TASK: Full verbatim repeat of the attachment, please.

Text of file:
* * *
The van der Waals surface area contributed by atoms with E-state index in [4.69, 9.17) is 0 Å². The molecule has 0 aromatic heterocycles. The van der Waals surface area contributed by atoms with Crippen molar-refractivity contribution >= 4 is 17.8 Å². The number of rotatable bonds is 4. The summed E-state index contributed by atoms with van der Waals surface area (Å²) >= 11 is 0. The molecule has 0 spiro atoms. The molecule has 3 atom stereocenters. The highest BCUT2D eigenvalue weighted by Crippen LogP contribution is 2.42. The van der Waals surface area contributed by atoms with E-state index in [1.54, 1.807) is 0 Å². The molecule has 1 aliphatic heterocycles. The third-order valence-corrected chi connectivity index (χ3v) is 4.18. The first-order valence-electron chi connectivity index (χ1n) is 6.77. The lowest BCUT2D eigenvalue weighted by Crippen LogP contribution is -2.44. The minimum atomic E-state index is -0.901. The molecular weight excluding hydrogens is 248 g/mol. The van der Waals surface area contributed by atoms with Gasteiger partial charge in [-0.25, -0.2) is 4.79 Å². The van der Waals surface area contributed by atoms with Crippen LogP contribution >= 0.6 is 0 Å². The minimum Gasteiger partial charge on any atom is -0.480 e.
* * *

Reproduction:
The van der Waals surface area contributed by atoms with E-state index in [4.69, 9.17) is 0 Å². The molecule has 0 aromatic heterocycles. The van der Waals surface area contributed by atoms with Crippen molar-refractivity contribution >= 4 is 17.8 Å². The number of rotatable bonds is 4. The summed E-state index contributed by atoms with van der Waals surface area (Å²) >= 11 is 0. The molecule has 0 spiro atoms. The molecule has 3 atom stereocenters. The highest BCUT2D eigenvalue weighted by Crippen LogP contribution is 2.42. The van der Waals surface area contributed by atoms with E-state index in [1.54, 1.807) is 0 Å². The molecule has 1 aliphatic heterocycles. The third-order valence-corrected chi connectivity index (χ3v) is 4.18. The first-order valence-electron chi connectivity index (χ1n) is 6.77. The lowest BCUT2D eigenvalue weighted by Crippen LogP contribution is -2.44. The minimum atomic E-state index is -0.901. The molecular weight excluding hydrogens is 248 g/mol. The van der Waals surface area contributed by atoms with Gasteiger partial charge in [-0.25, -0.2) is 4.79 Å². The van der Waals surface area contributed by atoms with Crippen LogP contribution >= 0.6 is 0 Å². The minimum Gasteiger partial charge on any atom is -0.480 e.